This is the threat of a dictator, a Putin, a Pinochet, a Baby Doc — not a presidential candidate in a functioning democracy.
Trump’s supporters loved every minute of it. Their seething hatred of Hillary Clinton exceeds any concept of America or American values. Theirs is the mentality of a mob that wants blood. This mob is ready to discard the very idea of America in exchange for Hillary Clinton’s destruction.
It is this same mob that Trump has whipped up with hatred toward so many categories of people in our country. His supporters’ willingness to abandon democratic values to punish and oppress others is the centerpiece of Trump’s candidacy, what guides and drives it, and it is also the reason that we as citizens are sickened and afraid, the reason the comparisons to Hitler are so on point. It’s the reason Holocaust survivors look at this man and know fear even though his most direct threats are visited upon Muslims and not upon Jews. It’s the reason the reporters at his rallies are recoiling in disgust at what they are seeing.
This is the ugly truth: millions of people in this country are willing to throw democratic values away in support of a man who knows less than nothing, a pathological liar and violence inciter, because of their own resentment and bigotry. They have no problem with threatening to jail or actually jailing a political opponent; they crave it.
Trump’s statement was shocking, and yet it is also the culmination of threats he has made continuously throughout this election. These threats, while directly threats against Clinton, are also threats against the integrity of our democracy itself. And not once have I heard a Republican leader condemn this, because winning the White House through the destruction of Hillary Clinton — even if it means the potential destruction of the country — is all that has mattered to them.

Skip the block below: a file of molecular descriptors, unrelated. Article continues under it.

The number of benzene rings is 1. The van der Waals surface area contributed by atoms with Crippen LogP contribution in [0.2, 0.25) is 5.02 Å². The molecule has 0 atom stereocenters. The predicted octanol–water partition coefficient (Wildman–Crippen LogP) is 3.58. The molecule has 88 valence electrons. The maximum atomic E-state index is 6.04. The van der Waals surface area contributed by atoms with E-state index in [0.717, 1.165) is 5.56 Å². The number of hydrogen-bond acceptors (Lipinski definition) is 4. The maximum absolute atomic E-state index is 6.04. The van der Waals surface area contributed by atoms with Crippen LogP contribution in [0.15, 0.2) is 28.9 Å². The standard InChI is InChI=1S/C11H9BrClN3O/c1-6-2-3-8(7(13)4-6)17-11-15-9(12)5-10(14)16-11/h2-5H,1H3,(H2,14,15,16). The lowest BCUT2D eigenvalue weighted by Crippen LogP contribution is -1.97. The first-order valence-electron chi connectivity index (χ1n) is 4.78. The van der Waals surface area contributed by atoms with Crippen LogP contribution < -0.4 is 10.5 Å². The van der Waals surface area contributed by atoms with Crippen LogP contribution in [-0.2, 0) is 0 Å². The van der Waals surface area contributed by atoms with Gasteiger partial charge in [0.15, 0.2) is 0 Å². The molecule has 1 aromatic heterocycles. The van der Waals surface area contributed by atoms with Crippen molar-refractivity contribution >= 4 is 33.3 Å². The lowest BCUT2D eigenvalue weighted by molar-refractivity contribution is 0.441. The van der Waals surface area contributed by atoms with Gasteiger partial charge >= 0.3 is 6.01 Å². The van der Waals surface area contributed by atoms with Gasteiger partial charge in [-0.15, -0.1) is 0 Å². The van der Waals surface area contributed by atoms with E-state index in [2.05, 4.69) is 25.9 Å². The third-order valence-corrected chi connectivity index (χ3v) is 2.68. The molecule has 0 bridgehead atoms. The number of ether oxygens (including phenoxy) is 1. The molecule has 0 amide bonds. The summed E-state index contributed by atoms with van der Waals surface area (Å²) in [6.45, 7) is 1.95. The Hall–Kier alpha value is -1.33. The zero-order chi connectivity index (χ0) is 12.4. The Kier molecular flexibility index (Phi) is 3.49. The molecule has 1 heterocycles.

Trump has not only said he would imprison Clinton. He has encouraged his supporters to assassinate Clinton — and then pretended he was talking about voting, or being sarcastic. Most of the GOP played along. He has invited the Russians to meddle in the election by hacking into Clinton’s emails — and then pretended he had not. The GOP (while rejecting any embrace of Russia) played along with the spin.
He has said that if he does not win, the system is “rigged.” When he says that, what he means is that African-Americans and Latinos are stealing the election. In this way — though his claims come straight from the extreme right wing — he exploits the Republican party’s longstanding lie that “voter fraud” exists even though there is a one in 33 million chance that a single fraudulent vote will be cast; this is the pretext on which the GOP destroyed ACORN, a venerable community organizing and voter registration group; it is the pretext on which Republicans across the country have passed targeted, discriminatory voter-suppression laws since the second the Roberts Court, in a 5–4 decision (Shelby County v. Holder), gutted Section 5 of the Voting Rights Act of 1965. It is central to the lie that the Republican leadership has consistently fed its base for years in order to delegitimize Barack Obama and other Democratic victories that are fueled by the support of people of color.